Rye Cider Bread

Sometimes mistakes work out. This recipe started as a rye beer bread but I wanted to use up some icky dry hard cider that ended up in my fridge. Because rye has little gluten, I had planned to use bread flour. But, the brain didn’t engage and I used white whole wheat flour. Hmm, this might not work out so well. Quickly added some gluten and hoped for the best. Well, I’ll be! It came out pretty darn good!

This bread is good for sandwiches and great with cheese and charcuterie. The rye and whole wheat is earthy while the cider adds a touch of fruity sweetness.

Rye Cider Bread
(makes one 1 ½ pound loaf)

1 ⅛ cup dry hard cider
2 Tablespoons oil
1 teaspoon sugar
½ teaspoon salt
¾ cup rye flour
½ cup rolled rye flakes
1 ¾ cups white whole wheat flour
2 Tablespoons gluten
1 teaspoon instant dry yeast*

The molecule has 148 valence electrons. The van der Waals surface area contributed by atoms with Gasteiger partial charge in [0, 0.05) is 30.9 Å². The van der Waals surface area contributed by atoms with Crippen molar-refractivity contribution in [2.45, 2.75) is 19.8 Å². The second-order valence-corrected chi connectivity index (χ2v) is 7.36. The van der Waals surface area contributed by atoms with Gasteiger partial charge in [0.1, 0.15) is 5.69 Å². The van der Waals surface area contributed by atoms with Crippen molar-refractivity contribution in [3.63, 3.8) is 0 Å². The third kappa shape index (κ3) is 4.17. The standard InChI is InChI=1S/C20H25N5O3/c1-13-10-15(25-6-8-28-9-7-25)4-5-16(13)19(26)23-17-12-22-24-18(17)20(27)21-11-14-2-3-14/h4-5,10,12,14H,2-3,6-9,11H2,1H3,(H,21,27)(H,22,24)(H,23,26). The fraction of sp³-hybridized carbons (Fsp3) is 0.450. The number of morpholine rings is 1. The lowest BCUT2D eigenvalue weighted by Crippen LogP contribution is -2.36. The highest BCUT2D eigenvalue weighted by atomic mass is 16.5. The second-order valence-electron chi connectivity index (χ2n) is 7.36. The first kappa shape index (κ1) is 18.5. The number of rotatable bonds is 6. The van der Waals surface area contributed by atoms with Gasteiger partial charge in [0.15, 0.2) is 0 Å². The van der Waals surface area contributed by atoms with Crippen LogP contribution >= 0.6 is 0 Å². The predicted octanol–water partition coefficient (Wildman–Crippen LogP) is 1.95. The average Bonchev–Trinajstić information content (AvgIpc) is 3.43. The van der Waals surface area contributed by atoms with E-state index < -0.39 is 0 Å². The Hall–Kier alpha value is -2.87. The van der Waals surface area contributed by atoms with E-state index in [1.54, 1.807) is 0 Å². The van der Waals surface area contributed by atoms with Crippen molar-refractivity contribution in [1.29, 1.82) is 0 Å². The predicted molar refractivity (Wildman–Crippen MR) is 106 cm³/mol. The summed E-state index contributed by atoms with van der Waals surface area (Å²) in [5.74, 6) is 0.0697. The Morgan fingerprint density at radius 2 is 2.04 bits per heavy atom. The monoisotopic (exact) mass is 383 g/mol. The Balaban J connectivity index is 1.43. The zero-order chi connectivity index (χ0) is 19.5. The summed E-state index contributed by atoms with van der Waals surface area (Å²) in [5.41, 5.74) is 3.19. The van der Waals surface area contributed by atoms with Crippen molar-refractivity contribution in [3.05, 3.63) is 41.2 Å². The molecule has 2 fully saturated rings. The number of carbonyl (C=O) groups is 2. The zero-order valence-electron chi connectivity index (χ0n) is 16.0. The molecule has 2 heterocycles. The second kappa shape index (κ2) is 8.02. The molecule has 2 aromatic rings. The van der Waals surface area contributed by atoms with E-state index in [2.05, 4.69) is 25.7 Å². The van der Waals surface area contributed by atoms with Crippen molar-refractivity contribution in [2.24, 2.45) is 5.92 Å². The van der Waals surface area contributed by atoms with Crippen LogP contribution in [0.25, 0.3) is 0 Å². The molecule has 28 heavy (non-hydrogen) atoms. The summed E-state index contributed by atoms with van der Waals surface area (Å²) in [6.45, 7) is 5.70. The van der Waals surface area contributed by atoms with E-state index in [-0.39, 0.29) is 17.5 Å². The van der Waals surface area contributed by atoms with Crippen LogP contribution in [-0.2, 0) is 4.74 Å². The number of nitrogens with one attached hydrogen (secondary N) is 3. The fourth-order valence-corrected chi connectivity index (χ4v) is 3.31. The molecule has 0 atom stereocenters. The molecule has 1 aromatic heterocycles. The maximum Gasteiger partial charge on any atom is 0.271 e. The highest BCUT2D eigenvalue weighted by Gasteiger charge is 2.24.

bread flour
cooking spray or oil

Warm cider to 100°F. Combine all ingredients in bowl of a stand mixer fitted with the mixer blade. Mix for 8 minutes. If after 5 minutes, the dough looks really wet – sticking to the sides of the bowl – add 1-2 Tablespoons of bread flour. Cover with a towel and let rest for 5 minutes. Switch to the dough hook and knead for 8 minutes. Grease a large bowl. Put the dough in the bowl and roll around to cover with oil. Cover with a towel and allow to rise until 3x original bulk. Punch down. Form into a boule. Place on a baking sheet sprinkled with a little cornmeal. Cover with a towel and let rise until double in size.

Preheat the oven to 375°F. Slash the top like a tic-tac-toe game. Bake for 55-60 minutes, until internal temperature reaches 190°F. Allow to cool completely before slicing. It’s slightly gummy when warm from the oven but once it cools, the texture is much better.

*Increase yeast to 1½ teaspoons at sea level.


Author: worldplatterblog

I blog about food, travel, and anything else tangentially related to food that piques my interest. I have a degree in Culinary Arts and in Operations Research (it's math). That means I'm pretty analytical and love science, but I also love art. Food is a strange place where science intersects art in continually changing ways. I love writing about all of it.

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